Researchers from the University of Leicester and Australian colleagues from Monash University studied how some black holes could grow so big so fast.
"Almost every galaxy has an enormously massive black hole in its center," Leicester researcher Andrew King said. "Our own galaxy, the Milky Way, has one about 4 million times heavier than the sun. But some galaxies have black holes a thousand times heavier still. We know they grew very quickly after the Big Bang."
Black holes grow by sucking in gas that forms a disc around the hole and spirals in, but usually so slowly the largest black holes could not have grown to these huge masses in the entire age of the universe, researchers said.
"We needed a faster mechanism," Chris Nixon, also at Leicester, said, "so we wondered what would happen if gas came in from different directions."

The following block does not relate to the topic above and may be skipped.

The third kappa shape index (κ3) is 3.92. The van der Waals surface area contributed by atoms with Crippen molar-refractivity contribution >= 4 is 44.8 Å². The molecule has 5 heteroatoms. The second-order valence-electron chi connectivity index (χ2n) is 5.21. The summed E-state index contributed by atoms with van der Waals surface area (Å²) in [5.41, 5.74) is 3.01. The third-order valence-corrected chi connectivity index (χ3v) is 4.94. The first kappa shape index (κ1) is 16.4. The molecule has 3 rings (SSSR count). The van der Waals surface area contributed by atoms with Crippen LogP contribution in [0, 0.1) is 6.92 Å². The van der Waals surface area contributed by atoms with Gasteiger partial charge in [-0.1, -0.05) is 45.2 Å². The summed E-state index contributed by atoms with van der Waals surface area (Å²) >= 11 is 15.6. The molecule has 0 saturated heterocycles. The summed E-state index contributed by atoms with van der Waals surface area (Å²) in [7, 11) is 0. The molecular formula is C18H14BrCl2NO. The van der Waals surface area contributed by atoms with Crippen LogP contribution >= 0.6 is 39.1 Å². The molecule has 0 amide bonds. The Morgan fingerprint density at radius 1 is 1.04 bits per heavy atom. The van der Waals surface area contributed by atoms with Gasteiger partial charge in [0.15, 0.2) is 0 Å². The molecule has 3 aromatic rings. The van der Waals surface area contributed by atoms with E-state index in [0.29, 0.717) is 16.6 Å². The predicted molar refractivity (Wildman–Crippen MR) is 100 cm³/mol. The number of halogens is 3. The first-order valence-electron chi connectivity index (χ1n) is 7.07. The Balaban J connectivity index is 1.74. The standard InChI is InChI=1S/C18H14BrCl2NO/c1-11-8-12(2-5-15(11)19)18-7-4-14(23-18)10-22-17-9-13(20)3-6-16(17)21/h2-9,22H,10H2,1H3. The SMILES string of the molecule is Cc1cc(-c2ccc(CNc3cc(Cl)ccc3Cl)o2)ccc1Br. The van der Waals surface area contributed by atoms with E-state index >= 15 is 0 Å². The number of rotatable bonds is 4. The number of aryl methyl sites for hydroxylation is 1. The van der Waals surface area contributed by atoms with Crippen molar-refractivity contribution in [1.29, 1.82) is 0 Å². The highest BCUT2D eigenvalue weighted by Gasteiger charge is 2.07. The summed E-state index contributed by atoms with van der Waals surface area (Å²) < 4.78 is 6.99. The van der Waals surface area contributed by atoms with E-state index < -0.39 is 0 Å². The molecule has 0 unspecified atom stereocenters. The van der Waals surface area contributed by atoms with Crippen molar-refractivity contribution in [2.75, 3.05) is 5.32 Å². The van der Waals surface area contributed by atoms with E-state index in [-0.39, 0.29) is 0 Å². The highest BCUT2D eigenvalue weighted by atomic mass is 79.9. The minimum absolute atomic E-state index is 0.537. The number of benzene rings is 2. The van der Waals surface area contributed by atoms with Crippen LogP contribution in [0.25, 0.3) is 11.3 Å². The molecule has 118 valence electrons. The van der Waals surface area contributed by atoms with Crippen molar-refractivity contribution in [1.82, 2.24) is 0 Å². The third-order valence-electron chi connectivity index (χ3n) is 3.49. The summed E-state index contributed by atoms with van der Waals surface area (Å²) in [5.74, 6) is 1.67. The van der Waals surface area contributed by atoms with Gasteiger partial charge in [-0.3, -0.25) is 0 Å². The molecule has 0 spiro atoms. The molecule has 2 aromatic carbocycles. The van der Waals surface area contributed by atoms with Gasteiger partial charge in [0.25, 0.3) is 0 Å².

The researchers did computer simulations of two gas discs orbiting a black hole at different angles and found after a short time the discs spread and collide, and large amounts of gas fall into the hole.
The calculations show black holes can grow 1,000 times faster when this happens, they said.
"If two guys ride motorbikes on a Wall of Death and they collide, they lose the centrifugal force holding them to the walls and fall," King said, the same thing that happens to the gas in the discs causing it to fall in toward the black hole.
"We don't know exactly how gas flows inside galaxies in the early universe," King said in a Leicester release Friday, "but I think it is very promising that if the flows are chaotic it is very easy for the black hole to feed."
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